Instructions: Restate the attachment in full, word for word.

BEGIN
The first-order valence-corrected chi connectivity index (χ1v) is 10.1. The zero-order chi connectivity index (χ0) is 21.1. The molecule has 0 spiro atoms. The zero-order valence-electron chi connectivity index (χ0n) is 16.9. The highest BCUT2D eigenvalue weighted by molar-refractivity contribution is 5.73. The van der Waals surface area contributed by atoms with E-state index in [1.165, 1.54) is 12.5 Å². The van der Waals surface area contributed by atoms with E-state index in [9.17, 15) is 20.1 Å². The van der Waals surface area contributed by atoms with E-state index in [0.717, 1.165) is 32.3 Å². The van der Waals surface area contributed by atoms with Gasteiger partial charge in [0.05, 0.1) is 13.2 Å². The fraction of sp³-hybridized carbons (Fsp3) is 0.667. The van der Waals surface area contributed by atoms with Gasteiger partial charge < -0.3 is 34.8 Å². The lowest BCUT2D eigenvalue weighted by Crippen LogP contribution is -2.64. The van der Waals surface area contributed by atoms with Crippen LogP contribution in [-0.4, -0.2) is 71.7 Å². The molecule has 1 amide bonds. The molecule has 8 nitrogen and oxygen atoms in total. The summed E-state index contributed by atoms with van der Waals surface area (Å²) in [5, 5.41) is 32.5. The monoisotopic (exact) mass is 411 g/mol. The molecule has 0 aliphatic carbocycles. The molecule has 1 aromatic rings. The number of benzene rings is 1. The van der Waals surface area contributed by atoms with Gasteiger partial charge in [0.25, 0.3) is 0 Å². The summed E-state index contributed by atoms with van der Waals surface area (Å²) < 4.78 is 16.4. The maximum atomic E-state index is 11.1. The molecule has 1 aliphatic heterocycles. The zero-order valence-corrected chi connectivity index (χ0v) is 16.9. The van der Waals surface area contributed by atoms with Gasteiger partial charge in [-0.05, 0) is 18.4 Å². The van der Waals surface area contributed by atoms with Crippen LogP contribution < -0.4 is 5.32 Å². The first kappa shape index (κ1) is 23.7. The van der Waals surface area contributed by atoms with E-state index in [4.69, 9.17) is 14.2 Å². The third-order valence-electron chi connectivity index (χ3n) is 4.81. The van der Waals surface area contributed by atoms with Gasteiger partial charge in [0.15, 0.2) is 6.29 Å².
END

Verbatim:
The first-order valence-corrected chi connectivity index (χ1v) is 10.1. The zero-order chi connectivity index (χ0) is 21.1. The molecule has 0 spiro atoms. The zero-order valence-electron chi connectivity index (χ0n) is 16.9. The highest BCUT2D eigenvalue weighted by molar-refractivity contribution is 5.73. The van der Waals surface area contributed by atoms with E-state index in [1.165, 1.54) is 12.5 Å². The van der Waals surface area contributed by atoms with E-state index in [9.17, 15) is 20.1 Å². The van der Waals surface area contributed by atoms with E-state index in [0.717, 1.165) is 32.3 Å². The van der Waals surface area contributed by atoms with Gasteiger partial charge in [0.05, 0.1) is 13.2 Å². The fraction of sp³-hybridized carbons (Fsp3) is 0.667. The van der Waals surface area contributed by atoms with Gasteiger partial charge < -0.3 is 34.8 Å². The lowest BCUT2D eigenvalue weighted by Crippen LogP contribution is -2.64. The van der Waals surface area contributed by atoms with Crippen LogP contribution in [-0.4, -0.2) is 71.7 Å². The molecule has 1 amide bonds. The molecule has 8 nitrogen and oxygen atoms in total. The summed E-state index contributed by atoms with van der Waals surface area (Å²) in [5, 5.41) is 32.5. The monoisotopic (exact) mass is 411 g/mol. The molecule has 0 aliphatic carbocycles. The molecule has 1 aromatic rings. The number of benzene rings is 1. The van der Waals surface area contributed by atoms with Gasteiger partial charge in [0.25, 0.3) is 0 Å². The summed E-state index contributed by atoms with van der Waals surface area (Å²) < 4.78 is 16.4. The maximum atomic E-state index is 11.1. The molecule has 1 aliphatic heterocycles. The zero-order valence-corrected chi connectivity index (χ0v) is 16.9. The van der Waals surface area contributed by atoms with Gasteiger partial charge in [-0.05, 0) is 18.4 Å². The van der Waals surface area contributed by atoms with Crippen LogP contribution < -0.4 is 5.32 Å². The first kappa shape index (κ1) is 23.7. The van der Waals surface area contributed by atoms with E-state index in [4.69, 9.17) is 14.2 Å². The third-order valence-electron chi connectivity index (χ3n) is 4.81. The van der Waals surface area contributed by atoms with Gasteiger partial charge in [0.15, 0.2) is 6.29 Å².